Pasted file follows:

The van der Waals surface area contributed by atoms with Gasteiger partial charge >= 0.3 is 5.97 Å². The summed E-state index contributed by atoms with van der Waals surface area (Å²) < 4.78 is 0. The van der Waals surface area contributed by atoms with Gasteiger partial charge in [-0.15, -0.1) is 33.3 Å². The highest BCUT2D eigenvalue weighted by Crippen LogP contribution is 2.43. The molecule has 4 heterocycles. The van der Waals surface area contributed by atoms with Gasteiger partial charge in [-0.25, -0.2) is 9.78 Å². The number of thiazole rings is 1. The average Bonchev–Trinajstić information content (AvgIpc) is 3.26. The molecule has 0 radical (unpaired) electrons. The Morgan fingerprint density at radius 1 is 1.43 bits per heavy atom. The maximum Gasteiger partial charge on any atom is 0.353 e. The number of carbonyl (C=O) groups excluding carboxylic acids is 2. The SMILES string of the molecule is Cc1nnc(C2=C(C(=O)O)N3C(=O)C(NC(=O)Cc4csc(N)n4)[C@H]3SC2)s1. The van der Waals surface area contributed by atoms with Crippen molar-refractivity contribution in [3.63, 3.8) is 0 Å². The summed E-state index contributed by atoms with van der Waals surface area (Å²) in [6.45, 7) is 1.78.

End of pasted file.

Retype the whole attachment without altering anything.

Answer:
The van der Waals surface area contributed by atoms with Gasteiger partial charge >= 0.3 is 5.97 Å². The summed E-state index contributed by atoms with van der Waals surface area (Å²) < 4.78 is 0. The van der Waals surface area contributed by atoms with Gasteiger partial charge in [-0.15, -0.1) is 33.3 Å². The highest BCUT2D eigenvalue weighted by Crippen LogP contribution is 2.43. The molecule has 4 heterocycles. The van der Waals surface area contributed by atoms with Gasteiger partial charge in [-0.25, -0.2) is 9.78 Å². The number of thiazole rings is 1. The average Bonchev–Trinajstić information content (AvgIpc) is 3.26. The molecule has 0 radical (unpaired) electrons. The Morgan fingerprint density at radius 1 is 1.43 bits per heavy atom. The maximum Gasteiger partial charge on any atom is 0.353 e. The number of carbonyl (C=O) groups excluding carboxylic acids is 2. The SMILES string of the molecule is Cc1nnc(C2=C(C(=O)O)N3C(=O)C(NC(=O)Cc4csc(N)n4)[C@H]3SC2)s1. The van der Waals surface area contributed by atoms with Crippen molar-refractivity contribution in [3.63, 3.8) is 0 Å². The summed E-state index contributed by atoms with van der Waals surface area (Å²) in [6.45, 7) is 1.78.